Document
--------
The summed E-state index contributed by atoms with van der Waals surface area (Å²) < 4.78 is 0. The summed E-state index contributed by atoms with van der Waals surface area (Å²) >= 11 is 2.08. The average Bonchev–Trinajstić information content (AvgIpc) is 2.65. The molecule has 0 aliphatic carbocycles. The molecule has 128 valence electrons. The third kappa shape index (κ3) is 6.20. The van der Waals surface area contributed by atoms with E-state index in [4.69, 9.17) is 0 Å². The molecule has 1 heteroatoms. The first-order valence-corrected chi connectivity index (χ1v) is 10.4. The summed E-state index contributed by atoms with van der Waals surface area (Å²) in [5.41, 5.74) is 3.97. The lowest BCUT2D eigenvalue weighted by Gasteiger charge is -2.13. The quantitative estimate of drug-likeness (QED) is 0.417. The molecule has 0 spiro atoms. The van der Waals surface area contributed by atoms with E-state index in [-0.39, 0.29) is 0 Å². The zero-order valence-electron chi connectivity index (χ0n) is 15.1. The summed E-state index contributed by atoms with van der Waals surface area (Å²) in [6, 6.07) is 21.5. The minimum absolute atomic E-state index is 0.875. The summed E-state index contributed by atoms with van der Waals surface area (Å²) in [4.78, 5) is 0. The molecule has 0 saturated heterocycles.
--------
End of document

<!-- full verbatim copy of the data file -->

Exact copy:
The summed E-state index contributed by atoms with van der Waals surface area (Å²) < 4.78 is 0. The summed E-state index contributed by atoms with van der Waals surface area (Å²) >= 11 is 2.08. The average Bonchev–Trinajstić information content (AvgIpc) is 2.65. The molecule has 0 aliphatic carbocycles. The molecule has 128 valence electrons. The third kappa shape index (κ3) is 6.20. The van der Waals surface area contributed by atoms with E-state index in [4.69, 9.17) is 0 Å². The molecule has 1 heteroatoms. The first-order valence-corrected chi connectivity index (χ1v) is 10.4. The summed E-state index contributed by atoms with van der Waals surface area (Å²) in [5.41, 5.74) is 3.97. The lowest BCUT2D eigenvalue weighted by Gasteiger charge is -2.13. The quantitative estimate of drug-likeness (QED) is 0.417. The molecule has 0 spiro atoms. The van der Waals surface area contributed by atoms with E-state index in [-0.39, 0.29) is 0 Å². The zero-order valence-electron chi connectivity index (χ0n) is 15.1. The summed E-state index contributed by atoms with van der Waals surface area (Å²) in [6, 6.07) is 21.5. The minimum absolute atomic E-state index is 0.875. The summed E-state index contributed by atoms with van der Waals surface area (Å²) in [4.78, 5) is 0. The molecule has 0 saturated heterocycles.